MP to pay back £22,000 profit from London home
Westcountry MP Andrew George has agreed to pay back more than £22,000 worth of profit from his taxpayer-funded home in London, it emerged yesterday.
The move follows the Independent Parliamentary Standards Authority (Ipsa) watchdog banning the use of Commons expenses to pay mortgage interest in May 2010, in the wake of public fury over "flipping" and other abuses.
However, transitional arrangements were put in place permitting MPs elected before 2010 to keep claiming the money up to last August – as long as they agreed to return any potential capital gain.
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Ipsa has today published details of £500,000 worth of repayments due from 70 politicians, including £22,534 of capital gains to be paid back by Mr George, the Liberal Democrat MP for St Ives.
Dan Rogerson, Lib Dem MP for North Cornwall, and Alison Seabeck, Labour MP for Plymouth Moor View, also claimed interest on their home loans – but their properties were not found to have made a profit so have nothing to return.
MPs' properties were formally valued at the beginning and the end, and they were given until November 30 to return a proportion of any gain.
Mr George has already paid back £12,534, meaning he still owes £10,000 after the property was sold before the end of the transitional period.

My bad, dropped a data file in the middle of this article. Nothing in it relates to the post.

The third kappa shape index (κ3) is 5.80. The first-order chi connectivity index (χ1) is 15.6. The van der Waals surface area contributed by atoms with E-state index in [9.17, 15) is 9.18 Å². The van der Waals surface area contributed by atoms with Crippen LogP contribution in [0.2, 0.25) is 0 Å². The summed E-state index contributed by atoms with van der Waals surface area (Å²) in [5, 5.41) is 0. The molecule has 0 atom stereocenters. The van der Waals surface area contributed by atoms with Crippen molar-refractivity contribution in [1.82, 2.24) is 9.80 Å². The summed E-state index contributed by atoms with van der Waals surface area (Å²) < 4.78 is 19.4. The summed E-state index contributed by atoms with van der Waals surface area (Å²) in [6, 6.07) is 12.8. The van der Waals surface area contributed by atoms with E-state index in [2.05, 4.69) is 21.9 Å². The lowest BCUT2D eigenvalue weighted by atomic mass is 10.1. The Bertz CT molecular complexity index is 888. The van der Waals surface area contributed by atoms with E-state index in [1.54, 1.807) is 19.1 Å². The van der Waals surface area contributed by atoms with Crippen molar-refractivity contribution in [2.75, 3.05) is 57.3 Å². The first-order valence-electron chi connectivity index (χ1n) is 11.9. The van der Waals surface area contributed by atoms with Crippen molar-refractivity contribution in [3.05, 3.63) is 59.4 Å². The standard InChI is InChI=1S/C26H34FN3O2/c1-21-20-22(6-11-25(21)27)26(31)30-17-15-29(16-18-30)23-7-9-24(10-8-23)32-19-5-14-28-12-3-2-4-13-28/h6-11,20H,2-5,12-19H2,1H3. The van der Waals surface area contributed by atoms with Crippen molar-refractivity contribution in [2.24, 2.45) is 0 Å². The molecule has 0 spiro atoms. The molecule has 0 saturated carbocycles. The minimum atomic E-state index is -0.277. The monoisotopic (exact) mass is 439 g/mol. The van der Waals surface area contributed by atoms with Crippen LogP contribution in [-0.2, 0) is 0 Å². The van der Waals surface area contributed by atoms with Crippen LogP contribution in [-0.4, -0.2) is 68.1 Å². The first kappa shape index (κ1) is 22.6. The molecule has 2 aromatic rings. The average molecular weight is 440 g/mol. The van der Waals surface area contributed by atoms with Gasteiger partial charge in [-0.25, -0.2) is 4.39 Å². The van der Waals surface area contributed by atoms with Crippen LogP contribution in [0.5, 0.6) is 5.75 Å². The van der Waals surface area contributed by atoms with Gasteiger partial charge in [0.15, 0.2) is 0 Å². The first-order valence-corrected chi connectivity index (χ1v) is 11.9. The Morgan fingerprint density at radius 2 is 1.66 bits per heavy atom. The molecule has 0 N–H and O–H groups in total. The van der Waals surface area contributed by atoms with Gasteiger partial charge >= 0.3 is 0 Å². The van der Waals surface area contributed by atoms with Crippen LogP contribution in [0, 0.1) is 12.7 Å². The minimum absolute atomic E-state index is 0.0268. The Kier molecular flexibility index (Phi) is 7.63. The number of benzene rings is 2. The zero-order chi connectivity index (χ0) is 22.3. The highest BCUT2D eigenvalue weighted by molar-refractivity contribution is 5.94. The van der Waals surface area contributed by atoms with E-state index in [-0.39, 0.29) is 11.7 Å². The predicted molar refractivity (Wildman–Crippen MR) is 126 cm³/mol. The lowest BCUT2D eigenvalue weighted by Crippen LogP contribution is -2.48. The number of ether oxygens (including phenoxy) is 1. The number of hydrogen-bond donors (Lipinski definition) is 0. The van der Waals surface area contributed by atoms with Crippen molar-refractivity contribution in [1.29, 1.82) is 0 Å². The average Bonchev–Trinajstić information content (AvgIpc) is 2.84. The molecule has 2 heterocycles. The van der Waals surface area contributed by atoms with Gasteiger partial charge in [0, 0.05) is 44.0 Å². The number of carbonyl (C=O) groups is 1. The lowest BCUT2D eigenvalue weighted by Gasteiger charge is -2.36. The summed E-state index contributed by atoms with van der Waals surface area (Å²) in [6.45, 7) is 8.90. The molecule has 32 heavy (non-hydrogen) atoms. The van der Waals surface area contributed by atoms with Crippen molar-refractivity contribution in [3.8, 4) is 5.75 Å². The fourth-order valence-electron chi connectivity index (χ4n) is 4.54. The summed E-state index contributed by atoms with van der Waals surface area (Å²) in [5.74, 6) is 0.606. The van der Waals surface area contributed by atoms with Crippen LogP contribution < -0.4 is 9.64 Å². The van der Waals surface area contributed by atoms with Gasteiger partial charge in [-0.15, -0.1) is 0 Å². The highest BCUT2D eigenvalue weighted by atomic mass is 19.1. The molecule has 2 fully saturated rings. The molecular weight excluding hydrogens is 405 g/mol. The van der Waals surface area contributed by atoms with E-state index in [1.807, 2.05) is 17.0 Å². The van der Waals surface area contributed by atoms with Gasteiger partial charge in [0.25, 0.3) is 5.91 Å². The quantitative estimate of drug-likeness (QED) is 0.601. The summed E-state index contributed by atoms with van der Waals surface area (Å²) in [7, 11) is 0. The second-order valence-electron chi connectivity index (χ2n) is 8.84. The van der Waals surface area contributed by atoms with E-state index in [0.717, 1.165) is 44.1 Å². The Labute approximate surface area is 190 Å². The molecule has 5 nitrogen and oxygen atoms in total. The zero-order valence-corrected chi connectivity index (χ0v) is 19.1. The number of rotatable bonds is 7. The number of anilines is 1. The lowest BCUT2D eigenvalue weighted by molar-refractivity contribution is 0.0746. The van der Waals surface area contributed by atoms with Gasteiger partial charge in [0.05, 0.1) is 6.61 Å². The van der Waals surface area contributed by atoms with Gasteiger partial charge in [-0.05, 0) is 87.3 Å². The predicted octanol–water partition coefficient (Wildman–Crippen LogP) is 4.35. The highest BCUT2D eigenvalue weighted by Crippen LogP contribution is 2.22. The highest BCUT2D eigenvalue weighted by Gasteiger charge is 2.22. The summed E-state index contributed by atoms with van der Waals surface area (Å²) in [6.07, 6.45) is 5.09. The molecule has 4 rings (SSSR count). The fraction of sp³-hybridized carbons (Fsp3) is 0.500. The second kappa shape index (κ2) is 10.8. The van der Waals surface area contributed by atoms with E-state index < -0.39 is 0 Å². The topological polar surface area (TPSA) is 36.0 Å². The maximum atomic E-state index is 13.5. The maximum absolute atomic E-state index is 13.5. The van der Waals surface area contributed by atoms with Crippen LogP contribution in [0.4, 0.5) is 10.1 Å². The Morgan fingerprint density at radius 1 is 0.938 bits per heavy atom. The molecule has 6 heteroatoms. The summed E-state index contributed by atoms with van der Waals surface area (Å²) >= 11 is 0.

Ipsa has agreed a longer repayment schedule with the Cornwall MP, with the outstanding balance expected to be cleared by January 2015.
In total, the 71 MPs claimed £926,159 of taxpayer cash to cover mortgage interest over the 15-month period.
Mr George claimed £20,859, Mrs Seabeck £15,627.22 for a property in her Plymouth constituency and Mr Rogerson £1,250.
Only one MP has so far not reached agreement with Ipsa to repay the cash – Conservative MP Stewart Jackson, who has been asked to hand over £54,000 in relation to a property in his Peterborough constituency.
Paybacks range from a few hundred pounds in some cases to the £81,446 paid by Tory MP for Clwyd West David Jones and the £61,403 returned by DUP East Londonderry MP Gregory Campbell – both for properties in London.
In some cases, such as that of Mr Jackson, MPs were asked to repay more than they had received because the value of their property was calculated to have risen by more than the cost of the interest payments.
Some 42 MPs were found to have made no profit on their taxpayer-funded homes during the period and were asked to repay nothing.
Among others not asked for repayments were Deputy Prime Minister Nick Clegg, who claimed £9,104 on a home in his Sheffield constituency, and David Miliband, who claimed £5,903 on a property in his former seat of South Shields.